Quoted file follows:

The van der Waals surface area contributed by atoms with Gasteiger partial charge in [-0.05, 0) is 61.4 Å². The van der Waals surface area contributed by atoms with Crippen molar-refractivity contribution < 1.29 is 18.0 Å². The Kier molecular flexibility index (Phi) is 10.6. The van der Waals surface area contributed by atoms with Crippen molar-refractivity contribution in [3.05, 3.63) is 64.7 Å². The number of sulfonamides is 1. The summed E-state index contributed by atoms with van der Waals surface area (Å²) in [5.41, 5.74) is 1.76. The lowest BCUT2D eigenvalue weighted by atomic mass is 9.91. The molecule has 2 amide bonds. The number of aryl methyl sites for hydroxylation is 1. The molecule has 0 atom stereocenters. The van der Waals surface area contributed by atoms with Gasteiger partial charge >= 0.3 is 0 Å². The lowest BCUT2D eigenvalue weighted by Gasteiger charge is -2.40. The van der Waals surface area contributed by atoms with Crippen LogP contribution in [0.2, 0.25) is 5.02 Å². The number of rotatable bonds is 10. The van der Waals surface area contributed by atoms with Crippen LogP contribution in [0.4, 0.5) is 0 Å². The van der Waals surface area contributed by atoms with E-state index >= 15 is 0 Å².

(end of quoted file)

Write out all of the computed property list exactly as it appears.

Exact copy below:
The van der Waals surface area contributed by atoms with Gasteiger partial charge in [-0.05, 0) is 61.4 Å². The van der Waals surface area contributed by atoms with Crippen molar-refractivity contribution < 1.29 is 18.0 Å². The Kier molecular flexibility index (Phi) is 10.6. The van der Waals surface area contributed by atoms with Crippen molar-refractivity contribution in [3.05, 3.63) is 64.7 Å². The number of sulfonamides is 1. The summed E-state index contributed by atoms with van der Waals surface area (Å²) in [5.41, 5.74) is 1.76. The lowest BCUT2D eigenvalue weighted by atomic mass is 9.91. The molecule has 2 amide bonds. The number of aryl methyl sites for hydroxylation is 1. The molecule has 0 atom stereocenters. The van der Waals surface area contributed by atoms with Gasteiger partial charge >= 0.3 is 0 Å². The lowest BCUT2D eigenvalue weighted by Gasteiger charge is -2.40. The van der Waals surface area contributed by atoms with Crippen LogP contribution in [0.2, 0.25) is 5.02 Å². The number of rotatable bonds is 10. The van der Waals surface area contributed by atoms with Crippen LogP contribution in [0.4, 0.5) is 0 Å². The van der Waals surface area contributed by atoms with E-state index >= 15 is 0 Å².